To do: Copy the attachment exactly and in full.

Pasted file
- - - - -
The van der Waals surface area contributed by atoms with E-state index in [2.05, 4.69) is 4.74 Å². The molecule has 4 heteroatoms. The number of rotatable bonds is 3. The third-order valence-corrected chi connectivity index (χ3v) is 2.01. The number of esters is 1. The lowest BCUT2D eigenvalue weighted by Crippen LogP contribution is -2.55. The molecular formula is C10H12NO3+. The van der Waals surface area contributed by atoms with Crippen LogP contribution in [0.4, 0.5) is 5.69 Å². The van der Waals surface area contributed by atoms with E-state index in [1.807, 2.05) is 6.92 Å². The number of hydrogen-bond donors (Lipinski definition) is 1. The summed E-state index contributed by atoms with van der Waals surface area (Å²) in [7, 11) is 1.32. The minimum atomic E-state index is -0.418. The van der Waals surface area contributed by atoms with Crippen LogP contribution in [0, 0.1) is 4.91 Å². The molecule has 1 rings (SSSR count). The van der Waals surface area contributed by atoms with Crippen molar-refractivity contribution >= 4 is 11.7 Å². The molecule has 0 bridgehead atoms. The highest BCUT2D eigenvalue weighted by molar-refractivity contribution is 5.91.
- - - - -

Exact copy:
The van der Waals surface area contributed by atoms with E-state index in [2.05, 4.69) is 4.74 Å². The molecule has 4 heteroatoms. The number of rotatable bonds is 3. The third-order valence-corrected chi connectivity index (χ3v) is 2.01. The number of esters is 1. The lowest BCUT2D eigenvalue weighted by Crippen LogP contribution is -2.55. The molecular formula is C10H12NO3+. The van der Waals surface area contributed by atoms with Crippen LogP contribution in [0.4, 0.5) is 5.69 Å². The van der Waals surface area contributed by atoms with E-state index in [1.807, 2.05) is 6.92 Å². The number of hydrogen-bond donors (Lipinski definition) is 1. The summed E-state index contributed by atoms with van der Waals surface area (Å²) in [7, 11) is 1.32. The minimum atomic E-state index is -0.418. The van der Waals surface area contributed by atoms with Crippen LogP contribution in [0, 0.1) is 4.91 Å². The molecule has 1 rings (SSSR count). The van der Waals surface area contributed by atoms with Crippen molar-refractivity contribution >= 4 is 11.7 Å². The molecule has 0 bridgehead atoms. The highest BCUT2D eigenvalue weighted by molar-refractivity contribution is 5.91.